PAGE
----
1. Wear padded liners in your shoes. I know it's not authentic, but neither is the asphalt pavement we often find ourselves marching on! I use Dr. Scholl's Air Pillo or Work Comfort insoles, trimmed to size.
2. Have your shoe lachets trimmed and buckles fitted before this treatment, while wearing new insoles, and the proper weight of stocking or socks on your feet. I use a Wigwam-brand medium weight woolen stocking for my fittings, and my "duty stockings" range from thin "Williamsburg" type cotton stockings in the summer to heavy woolen stockings for winter encampments. The shoes do stretch, and punching an extra set of buckle holes in the lachets is okay (the Fort Ligonier originals show multiple holes, too). Treat your brand-new shoes before you take them out for a weekend; you can't control the weather , and softening the sole prevents heel rub by allowing the sole to flex with walking motion.
3. Using steel heel plates or hobnails will prolong the life of the heels. The archaeology collection of Fort Ligonier (1758-1764) contains several excavated leather heels with hobnails arranged in an arc around the outside of the heel.1
The drawback to such heel protection is that on hard surfaces, one can skate unexpectedly across the floor! Also, wooden and vinyl floor surfaces take on a permanent speckled appearance as the hobnails dimple the surface (such as my new decking -- I forgot myself one day early this summer), but my shoe soles do not need replacing and I never lose traction on wet sloping surfaces)! No military or civilian shoes as yet have been recovered with hobnails still in the soles (except for the heels at Fort Ligonier mentioned previously), but there are many written descriptions of hobnailed soles.2 You will need thick soles and padded insoles if you put in hobnails!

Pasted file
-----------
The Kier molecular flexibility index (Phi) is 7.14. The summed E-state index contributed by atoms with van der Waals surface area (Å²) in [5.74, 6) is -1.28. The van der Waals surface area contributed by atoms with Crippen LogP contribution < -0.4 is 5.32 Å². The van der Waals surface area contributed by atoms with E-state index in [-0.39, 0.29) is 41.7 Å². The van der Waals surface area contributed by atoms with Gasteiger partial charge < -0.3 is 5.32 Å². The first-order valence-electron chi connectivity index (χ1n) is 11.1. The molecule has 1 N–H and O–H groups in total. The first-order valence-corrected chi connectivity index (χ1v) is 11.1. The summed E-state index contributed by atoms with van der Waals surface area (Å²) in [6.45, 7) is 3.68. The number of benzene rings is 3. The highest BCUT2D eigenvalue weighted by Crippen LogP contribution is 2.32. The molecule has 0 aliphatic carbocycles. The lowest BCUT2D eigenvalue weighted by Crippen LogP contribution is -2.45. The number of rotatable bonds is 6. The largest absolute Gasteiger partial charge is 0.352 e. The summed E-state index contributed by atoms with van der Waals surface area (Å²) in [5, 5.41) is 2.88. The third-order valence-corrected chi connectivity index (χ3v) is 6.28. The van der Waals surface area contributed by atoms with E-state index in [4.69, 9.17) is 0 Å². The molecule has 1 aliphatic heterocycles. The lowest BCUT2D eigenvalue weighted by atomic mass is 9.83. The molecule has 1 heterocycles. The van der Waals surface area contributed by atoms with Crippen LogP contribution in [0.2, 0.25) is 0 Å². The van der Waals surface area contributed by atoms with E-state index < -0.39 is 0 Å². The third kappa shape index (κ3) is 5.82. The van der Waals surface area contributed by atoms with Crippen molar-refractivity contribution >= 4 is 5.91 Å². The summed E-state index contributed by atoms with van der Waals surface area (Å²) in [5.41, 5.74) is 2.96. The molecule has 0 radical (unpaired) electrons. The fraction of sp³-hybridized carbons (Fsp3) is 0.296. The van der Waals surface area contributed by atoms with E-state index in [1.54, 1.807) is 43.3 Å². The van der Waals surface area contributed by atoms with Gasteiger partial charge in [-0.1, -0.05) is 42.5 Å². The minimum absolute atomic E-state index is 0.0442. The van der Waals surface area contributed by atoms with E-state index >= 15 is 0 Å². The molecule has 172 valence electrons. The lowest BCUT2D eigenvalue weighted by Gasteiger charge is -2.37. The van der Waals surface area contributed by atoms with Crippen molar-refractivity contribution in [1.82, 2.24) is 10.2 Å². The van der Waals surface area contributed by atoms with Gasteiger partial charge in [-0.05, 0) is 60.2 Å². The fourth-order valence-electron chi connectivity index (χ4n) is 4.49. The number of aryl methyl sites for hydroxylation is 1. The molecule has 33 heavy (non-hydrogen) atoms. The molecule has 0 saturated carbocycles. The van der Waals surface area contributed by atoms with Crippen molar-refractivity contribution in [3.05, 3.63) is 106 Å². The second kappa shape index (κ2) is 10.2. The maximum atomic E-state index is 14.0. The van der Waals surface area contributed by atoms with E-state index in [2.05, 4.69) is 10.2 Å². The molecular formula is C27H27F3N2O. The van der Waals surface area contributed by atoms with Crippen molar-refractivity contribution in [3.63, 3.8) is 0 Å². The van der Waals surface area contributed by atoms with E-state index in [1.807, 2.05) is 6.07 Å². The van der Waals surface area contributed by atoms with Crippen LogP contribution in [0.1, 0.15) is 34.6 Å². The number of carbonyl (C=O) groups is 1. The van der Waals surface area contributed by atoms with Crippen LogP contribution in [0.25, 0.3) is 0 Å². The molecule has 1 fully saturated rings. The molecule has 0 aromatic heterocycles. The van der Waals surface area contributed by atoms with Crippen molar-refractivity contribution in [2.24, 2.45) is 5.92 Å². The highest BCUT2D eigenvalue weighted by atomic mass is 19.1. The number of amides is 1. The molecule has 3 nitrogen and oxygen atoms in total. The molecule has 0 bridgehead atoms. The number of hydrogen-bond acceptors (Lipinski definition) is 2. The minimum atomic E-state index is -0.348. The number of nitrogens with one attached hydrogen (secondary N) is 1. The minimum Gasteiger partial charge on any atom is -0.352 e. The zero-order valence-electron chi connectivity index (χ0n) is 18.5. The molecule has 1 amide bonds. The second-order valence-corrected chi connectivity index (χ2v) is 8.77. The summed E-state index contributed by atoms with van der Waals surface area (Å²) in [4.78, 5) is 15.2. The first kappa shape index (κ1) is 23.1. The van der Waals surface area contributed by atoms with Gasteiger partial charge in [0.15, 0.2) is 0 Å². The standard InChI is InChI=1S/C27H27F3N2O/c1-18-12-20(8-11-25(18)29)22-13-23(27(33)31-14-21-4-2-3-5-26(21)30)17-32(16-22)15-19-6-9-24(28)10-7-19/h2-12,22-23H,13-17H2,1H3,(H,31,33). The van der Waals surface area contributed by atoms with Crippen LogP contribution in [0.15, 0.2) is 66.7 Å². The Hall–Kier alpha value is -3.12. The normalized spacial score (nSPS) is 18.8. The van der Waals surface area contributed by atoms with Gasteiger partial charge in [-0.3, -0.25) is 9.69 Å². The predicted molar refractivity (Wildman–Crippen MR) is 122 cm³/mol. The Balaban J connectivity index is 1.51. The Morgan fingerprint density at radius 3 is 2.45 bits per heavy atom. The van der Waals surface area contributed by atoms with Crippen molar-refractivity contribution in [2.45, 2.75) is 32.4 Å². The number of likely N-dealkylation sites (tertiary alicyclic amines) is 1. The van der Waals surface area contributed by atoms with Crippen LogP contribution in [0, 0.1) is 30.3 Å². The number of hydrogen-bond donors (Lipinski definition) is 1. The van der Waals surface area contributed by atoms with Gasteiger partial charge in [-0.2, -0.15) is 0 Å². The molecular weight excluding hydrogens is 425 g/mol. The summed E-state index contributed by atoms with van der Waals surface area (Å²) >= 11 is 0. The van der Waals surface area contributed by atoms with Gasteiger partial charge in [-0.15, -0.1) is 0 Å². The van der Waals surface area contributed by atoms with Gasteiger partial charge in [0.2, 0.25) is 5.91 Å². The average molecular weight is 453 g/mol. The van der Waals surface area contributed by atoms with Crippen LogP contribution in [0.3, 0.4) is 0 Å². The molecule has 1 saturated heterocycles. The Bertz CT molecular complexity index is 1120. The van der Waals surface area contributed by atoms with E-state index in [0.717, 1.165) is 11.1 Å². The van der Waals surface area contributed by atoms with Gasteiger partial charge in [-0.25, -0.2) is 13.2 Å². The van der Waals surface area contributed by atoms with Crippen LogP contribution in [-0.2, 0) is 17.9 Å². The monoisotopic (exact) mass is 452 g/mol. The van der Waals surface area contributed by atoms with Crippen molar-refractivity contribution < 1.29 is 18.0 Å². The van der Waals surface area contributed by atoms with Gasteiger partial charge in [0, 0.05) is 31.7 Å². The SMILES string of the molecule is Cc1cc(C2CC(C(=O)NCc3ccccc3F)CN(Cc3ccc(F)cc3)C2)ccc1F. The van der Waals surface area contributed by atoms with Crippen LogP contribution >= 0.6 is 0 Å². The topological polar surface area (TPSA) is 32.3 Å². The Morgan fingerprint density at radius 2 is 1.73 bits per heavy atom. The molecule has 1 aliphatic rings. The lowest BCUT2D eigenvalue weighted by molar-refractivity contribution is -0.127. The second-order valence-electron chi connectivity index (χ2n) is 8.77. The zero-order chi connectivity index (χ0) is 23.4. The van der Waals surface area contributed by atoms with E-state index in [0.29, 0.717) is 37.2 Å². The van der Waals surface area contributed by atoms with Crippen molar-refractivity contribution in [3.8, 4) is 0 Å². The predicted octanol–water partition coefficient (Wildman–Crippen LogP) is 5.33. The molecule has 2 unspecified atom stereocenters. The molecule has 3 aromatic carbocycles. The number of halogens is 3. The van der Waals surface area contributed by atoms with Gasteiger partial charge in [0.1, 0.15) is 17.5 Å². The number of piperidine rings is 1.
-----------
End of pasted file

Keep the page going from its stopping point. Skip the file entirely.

Reproduction hobnails and heel plates are available from Roy Najecki. Brass heel plates were found among a preserved shipment of contract shoes on the French frigate Machault, sunk in 1760 in Canada,3 and at Fort Michilimackinac.4
4. Leather shoes can be resoled if you can find a shoe repair shop with a person experienced enough to do it -- not all can. Cost is about $38.00.
5. I experimented with scrubbing Sno-Seal into a pair of black pre-dyed canvas spatterdashes, which took on a sheen as the beeswax penetrated the canvas (I personally think this is how the British kept their gaiters and spatterdashes "blacked", not through the use of paint which was never provided for in the lists of necessaries) -- see Footnote one. Blackball would serve a dual purpose, both as treatment and touch-up. I may just have to buy a second small applicator brush for scrubbing the touch-up coats of blackball into the treated canvas surface.
Special thanks to Dan Joyce, Josef Kleffman, Jeff Saeger and Mark Tully for advice and tips.
2) Howard, Bryan P., Had On and Took with Him, ; Runaway Indentured Servant Clothing in Virginia, 1774-1778, Phd dissertation, Texas A&M University, 1996 (pp 311-12, 316, 324).
3) Catherine Sullivan, Legacy of the Machault: A Collection of 18th Century Artifacts, Ottawa, ONT: Nat'l Historic Parks & Sites Branch, 1986, p. 80.
4) Lyle Stone, Fort Michilimackinac, 1715-1781: An Archaeological Perspective on the Revolutionary Frontier, East Lansing, MI: Publication of the Museum, 1974, pp. 83, 87.